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A reporter asked why a building wasn’t on the tax rolls. Now the one next door is.

The relocation of Fort Lauderdale’s police department to a building off Cypress Creek Road had unintended consequences for the building next door.

It’s now going back on the tax rolls after not getting a property tax bill for years.

How did that happen?

The South Florida Sun Sentinel played a role when one of its reporters asked why one of the buildings wasn’t getting billed.

Kaplan University once occupied two buildings, one at 1515 and the other at 1525 W. Cypress Creek Road. Both buildings sit on land owned by the city of Fort Lauderdale.

Fort Lauderdale’s police department moved into the 1515 building in September and will remain there until a new $140 million headquarters opens. The station, expected to open in 2025, is being built near the old headquarters on Broward Boulevard in downtown Fort Lauderdale.

Broward County Property Appraiser Marty Kiar began looking into whether taxes were owed on both buildings after getting a call from the Sun Sentinel last August inquiring about their tax history.

The 1515 building was put on the tax rolls in 2004, but had not gotten a tax bill since 2010, the Sun Sentinel learned after checking the Property Appraiser website.

Kiar initially told the Sun Sentinel he had no idea why the bills had stopped.

“Our office was under the impression this was only municipal property used for municipal purposes,” Kiar said at the time. “We didn’t know otherwise until (the Sun Sentinel) called. We were never provided with any of the leases. If it does turn out there is money owed, that has to be paid.”

After months of research by Kiar’s legal team, he finally has the answer.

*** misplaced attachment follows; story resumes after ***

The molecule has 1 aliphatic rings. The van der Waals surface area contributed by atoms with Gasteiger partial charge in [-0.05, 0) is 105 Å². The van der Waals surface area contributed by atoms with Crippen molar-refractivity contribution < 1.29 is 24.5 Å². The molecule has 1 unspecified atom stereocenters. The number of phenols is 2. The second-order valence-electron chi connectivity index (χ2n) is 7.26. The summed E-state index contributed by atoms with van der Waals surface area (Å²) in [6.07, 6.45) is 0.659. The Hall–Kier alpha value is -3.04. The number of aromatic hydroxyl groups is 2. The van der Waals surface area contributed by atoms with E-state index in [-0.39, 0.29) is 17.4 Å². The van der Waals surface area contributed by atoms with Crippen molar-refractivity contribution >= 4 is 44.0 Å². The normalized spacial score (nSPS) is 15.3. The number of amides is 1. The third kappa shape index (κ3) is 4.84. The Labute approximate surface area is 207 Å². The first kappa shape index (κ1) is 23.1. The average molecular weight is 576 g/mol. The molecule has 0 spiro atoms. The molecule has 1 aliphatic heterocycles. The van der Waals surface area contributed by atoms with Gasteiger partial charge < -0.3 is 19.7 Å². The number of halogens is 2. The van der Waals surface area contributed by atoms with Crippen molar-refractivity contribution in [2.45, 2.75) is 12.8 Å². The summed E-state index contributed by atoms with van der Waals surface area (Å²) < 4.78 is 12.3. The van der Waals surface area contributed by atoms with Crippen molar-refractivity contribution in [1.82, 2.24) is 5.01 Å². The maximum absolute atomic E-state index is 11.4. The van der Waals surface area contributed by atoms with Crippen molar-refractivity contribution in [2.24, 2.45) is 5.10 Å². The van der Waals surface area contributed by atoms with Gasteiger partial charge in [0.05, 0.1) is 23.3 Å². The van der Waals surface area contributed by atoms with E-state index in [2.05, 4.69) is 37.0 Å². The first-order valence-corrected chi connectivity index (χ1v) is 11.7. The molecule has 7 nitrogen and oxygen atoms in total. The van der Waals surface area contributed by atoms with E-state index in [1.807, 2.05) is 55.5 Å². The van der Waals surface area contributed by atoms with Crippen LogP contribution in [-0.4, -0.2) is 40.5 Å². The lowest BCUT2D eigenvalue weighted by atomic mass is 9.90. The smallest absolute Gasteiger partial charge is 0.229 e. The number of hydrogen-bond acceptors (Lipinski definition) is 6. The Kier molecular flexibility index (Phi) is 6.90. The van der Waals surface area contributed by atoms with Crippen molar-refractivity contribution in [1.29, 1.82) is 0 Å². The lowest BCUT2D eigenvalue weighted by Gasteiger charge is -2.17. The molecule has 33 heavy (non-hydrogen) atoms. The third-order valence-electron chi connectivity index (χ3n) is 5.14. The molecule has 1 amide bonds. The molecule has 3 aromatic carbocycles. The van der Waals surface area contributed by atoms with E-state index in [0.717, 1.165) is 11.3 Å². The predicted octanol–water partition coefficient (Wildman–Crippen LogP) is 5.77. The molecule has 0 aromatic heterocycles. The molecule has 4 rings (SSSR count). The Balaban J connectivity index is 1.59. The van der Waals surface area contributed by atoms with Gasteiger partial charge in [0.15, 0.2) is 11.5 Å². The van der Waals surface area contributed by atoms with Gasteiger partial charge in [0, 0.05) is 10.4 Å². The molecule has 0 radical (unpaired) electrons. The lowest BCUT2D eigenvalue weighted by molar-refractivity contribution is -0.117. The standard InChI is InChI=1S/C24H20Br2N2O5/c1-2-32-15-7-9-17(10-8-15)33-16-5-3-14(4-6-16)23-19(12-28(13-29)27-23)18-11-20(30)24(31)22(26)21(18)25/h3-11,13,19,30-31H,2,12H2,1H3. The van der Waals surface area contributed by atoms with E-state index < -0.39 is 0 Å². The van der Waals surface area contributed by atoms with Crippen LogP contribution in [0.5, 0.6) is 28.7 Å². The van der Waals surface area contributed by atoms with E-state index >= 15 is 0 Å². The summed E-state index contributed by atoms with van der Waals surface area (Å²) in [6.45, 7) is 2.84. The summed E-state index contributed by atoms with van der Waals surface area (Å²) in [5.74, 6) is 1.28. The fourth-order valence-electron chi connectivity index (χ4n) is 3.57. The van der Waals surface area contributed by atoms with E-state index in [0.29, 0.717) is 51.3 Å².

The 1515 building can retain its tax-exempt status because it’s being used for a public purpose. That’s good news for Fort Lauderdale. If not, the city would have faced future taxes for as long as the police department remains in the building.

The second building, located next door at 1525 Cypress Creek Road, is going back on the tax rolls because a healthcare company moved in a few years ago.

The 1525 building should have gone back on the tax rolls in 2022 because it was subleased to Envision Healthcare, said Mila Schwartzreich, general counsel for the Property Appraiser’s Office.

The back taxes owed from 2022 come to $304,258.45, Schwartzreich said. That bill is due at the end of February.

“They did appeal to the (county’s) Value Adjustment Board,” Schwartzreich said of Kaplan’s attorneys. “For our purposes, we were very firm. This is what’s owed.”

For 2023, the current tax year, the taxes come to $371,437.05. That bill is due March 31.

Martin Press, the attorney for Kaplan University, says the Property Appraiser’s Office has sent a bill for back taxes for 2022.

“All I can tell is that’s where we are at the moment,” Press said. “The bill is due at the end of this month.”

Who will pay the taxes?

Press said he didn’t know.

One thing’s for sure, it won’t be the city, Commissioner John Herbst says.

“The city would not owe the taxes,” Herbst said. “We own the land, not the building. At the end of their lease (in 2073), we’ll own the building.”

Leaseholder Sheldon Gross could not be reached for comment despite three calls and two texts over the course of several days.

Gross bought the lease in 2019.

Construction got underway on the new police headquarters in July 2023.

Soon after, the agency’s 750 employees abandoned their old headquarters due to the ear-splitting construction noise next door. That’s when the hunt began for new space.

As a subtenant of the 1515 building, the City Commission had agreed to pay taxes on the building in the event it went back on the tax rolls.

Gross initially told Fort Lauderdale commissioners the taxpayers would have to pay 48% of the tax bill if the building lost its tax-exempt status.

Mayor Dean Trantalis, negotiating from the dais, got that down to 36%.

The city’s portion of the tax bill would have been close to $130,000.

Herbst says he pushed for the police department to move to the Kaplan building because it was offering less expensive space than downtown.

The rent for the first two years will cost taxpayers around $3 million.

Susannah Bryan can be reached at moc.lenitnesnus@nayrbs. Follow me on X @Susannah_Bryan

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